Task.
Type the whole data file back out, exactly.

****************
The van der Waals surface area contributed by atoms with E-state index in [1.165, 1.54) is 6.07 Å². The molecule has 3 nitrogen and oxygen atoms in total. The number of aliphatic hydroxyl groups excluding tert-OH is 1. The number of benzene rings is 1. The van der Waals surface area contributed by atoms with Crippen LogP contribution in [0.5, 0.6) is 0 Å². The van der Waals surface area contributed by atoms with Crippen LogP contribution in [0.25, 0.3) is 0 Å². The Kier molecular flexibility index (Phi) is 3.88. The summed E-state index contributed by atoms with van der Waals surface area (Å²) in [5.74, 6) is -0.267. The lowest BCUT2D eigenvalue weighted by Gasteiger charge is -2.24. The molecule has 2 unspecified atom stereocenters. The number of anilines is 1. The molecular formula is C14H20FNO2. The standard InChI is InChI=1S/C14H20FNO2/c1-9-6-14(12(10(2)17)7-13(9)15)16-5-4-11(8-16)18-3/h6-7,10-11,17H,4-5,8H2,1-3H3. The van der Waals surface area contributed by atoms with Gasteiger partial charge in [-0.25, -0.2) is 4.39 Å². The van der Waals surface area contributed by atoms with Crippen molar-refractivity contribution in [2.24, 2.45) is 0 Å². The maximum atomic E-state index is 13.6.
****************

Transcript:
The van der Waals surface area contributed by atoms with E-state index in [1.165, 1.54) is 6.07 Å². The molecule has 3 nitrogen and oxygen atoms in total. The number of aliphatic hydroxyl groups excluding tert-OH is 1. The number of benzene rings is 1. The van der Waals surface area contributed by atoms with Crippen LogP contribution in [0.5, 0.6) is 0 Å². The van der Waals surface area contributed by atoms with Crippen LogP contribution in [0.25, 0.3) is 0 Å². The Kier molecular flexibility index (Phi) is 3.88. The summed E-state index contributed by atoms with van der Waals surface area (Å²) in [5.74, 6) is -0.267. The lowest BCUT2D eigenvalue weighted by Gasteiger charge is -2.24. The molecule has 2 unspecified atom stereocenters. The number of anilines is 1. The molecular formula is C14H20FNO2. The standard InChI is InChI=1S/C14H20FNO2/c1-9-6-14(12(10(2)17)7-13(9)15)16-5-4-11(8-16)18-3/h6-7,10-11,17H,4-5,8H2,1-3H3. The van der Waals surface area contributed by atoms with Gasteiger partial charge in [-0.25, -0.2) is 4.39 Å². The van der Waals surface area contributed by atoms with Crippen molar-refractivity contribution in [2.24, 2.45) is 0 Å². The maximum atomic E-state index is 13.6.